Continue reading “Vegan Spring Tacos with Cucumber, Radish and Avocado”

The Food News Roundup

Okay, that was a chronic fatigue syndrome-motivated episode of disappearance, these past few days. That coast-to-coast travel last week really wiped me out. Of course, traveling all week sometimes also means that some of the regular work has to get done on the weekend, which it did.

Beyond that, as summer comes on, I’m in serious crunch time at work, and my CFS really has been getting me down. I’m hoping to cook something (something, anything!) this weekend.

For the time being, here’s the product roundup. I get a lot of food newsletters, and they’re perpetually peppered with PR pitches for new products. Sometimes the products featured are remarkable in some way. I’ve noted in bold, below, into which category each of these notable products fit.

Food Products That Scare Me A Little Bit

Z-Trim is a “corn fiber fat replacement.” Does the model on the front page give you the creeps? She’s a little too tan, a little severe…she looks like a model for a miracle weight loss substance rather than a food product. Oh wait, the website says that Z-Trim will help me lose weight without giving up the foods I love, so I guess it is a miracle weight loss substance, and in that case, that model is perfectly appropriate.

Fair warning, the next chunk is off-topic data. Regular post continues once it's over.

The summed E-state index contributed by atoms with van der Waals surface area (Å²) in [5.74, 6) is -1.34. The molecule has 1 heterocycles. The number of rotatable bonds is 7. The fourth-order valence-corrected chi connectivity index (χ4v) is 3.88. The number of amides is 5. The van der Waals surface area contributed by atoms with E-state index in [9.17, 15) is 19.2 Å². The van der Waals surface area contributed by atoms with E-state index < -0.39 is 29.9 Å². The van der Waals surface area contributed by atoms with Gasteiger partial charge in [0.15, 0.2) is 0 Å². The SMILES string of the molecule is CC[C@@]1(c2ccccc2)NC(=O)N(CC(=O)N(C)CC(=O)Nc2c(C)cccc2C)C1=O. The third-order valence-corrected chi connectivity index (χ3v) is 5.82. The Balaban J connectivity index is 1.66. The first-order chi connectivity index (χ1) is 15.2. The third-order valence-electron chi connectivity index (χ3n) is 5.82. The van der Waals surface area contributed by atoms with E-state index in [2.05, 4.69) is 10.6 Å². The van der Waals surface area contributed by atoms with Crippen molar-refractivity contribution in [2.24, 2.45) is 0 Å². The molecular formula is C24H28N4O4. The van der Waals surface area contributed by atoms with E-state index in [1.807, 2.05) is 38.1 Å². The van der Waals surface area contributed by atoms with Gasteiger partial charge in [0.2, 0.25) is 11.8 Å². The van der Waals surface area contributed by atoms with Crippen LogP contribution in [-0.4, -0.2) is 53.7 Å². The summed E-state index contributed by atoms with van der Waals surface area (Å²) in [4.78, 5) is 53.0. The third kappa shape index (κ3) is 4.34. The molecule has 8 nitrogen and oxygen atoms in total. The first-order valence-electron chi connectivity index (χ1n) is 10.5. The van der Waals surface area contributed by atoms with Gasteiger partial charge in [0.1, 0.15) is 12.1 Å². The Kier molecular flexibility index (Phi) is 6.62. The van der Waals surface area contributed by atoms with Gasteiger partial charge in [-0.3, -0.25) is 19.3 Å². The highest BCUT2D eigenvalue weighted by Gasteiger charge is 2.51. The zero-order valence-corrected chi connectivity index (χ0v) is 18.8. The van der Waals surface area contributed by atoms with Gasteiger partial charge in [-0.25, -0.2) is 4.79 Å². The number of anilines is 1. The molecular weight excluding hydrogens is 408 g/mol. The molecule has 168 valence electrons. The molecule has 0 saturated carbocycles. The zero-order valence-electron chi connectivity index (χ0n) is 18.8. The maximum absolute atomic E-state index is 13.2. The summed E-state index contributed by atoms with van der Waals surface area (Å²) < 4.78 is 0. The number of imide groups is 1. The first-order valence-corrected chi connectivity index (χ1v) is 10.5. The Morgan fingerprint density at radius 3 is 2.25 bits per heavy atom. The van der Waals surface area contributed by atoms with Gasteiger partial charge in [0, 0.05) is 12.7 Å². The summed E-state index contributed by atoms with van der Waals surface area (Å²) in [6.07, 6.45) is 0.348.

It’s corn bran and guar gum.

You could just eat more fiber, but that wouldn’t help you lose weight without giving up the foods you love, unless you love fiber-rich foods.

Food Products That Sound Sort of Gross

General Mills is introducing a line of cereal-flavored milks this coming year, including one flavored like Wheaties. No word in this article as to whether the drink will include that nasty sludge at the bottom of the bowl.

Food Products I Thought of Years Ago When Shopping for a Road Trip, Darn It

Hummus to Go, a shelf-stable single-serve hummus. I’m not kidding; I probably thought of this about ten years ago. Oh well, there goes my million dollars.

Food Products That I Hope Are Better Tasting than Their Level of Achievement in Website Design

Images1I was actually a little disappointed when I went to visit Bubble Wrap Chocolate. They do have an anthropomorphized food mascot, but by the name, I thought I might be getting into something that really did look like bubble wrap rather than just have lots of tiny holes.

They seem to have slapped a TM after almost every phrase on the page, and not in superscript either, which makes it More TM Fun TM to TM Read! TM.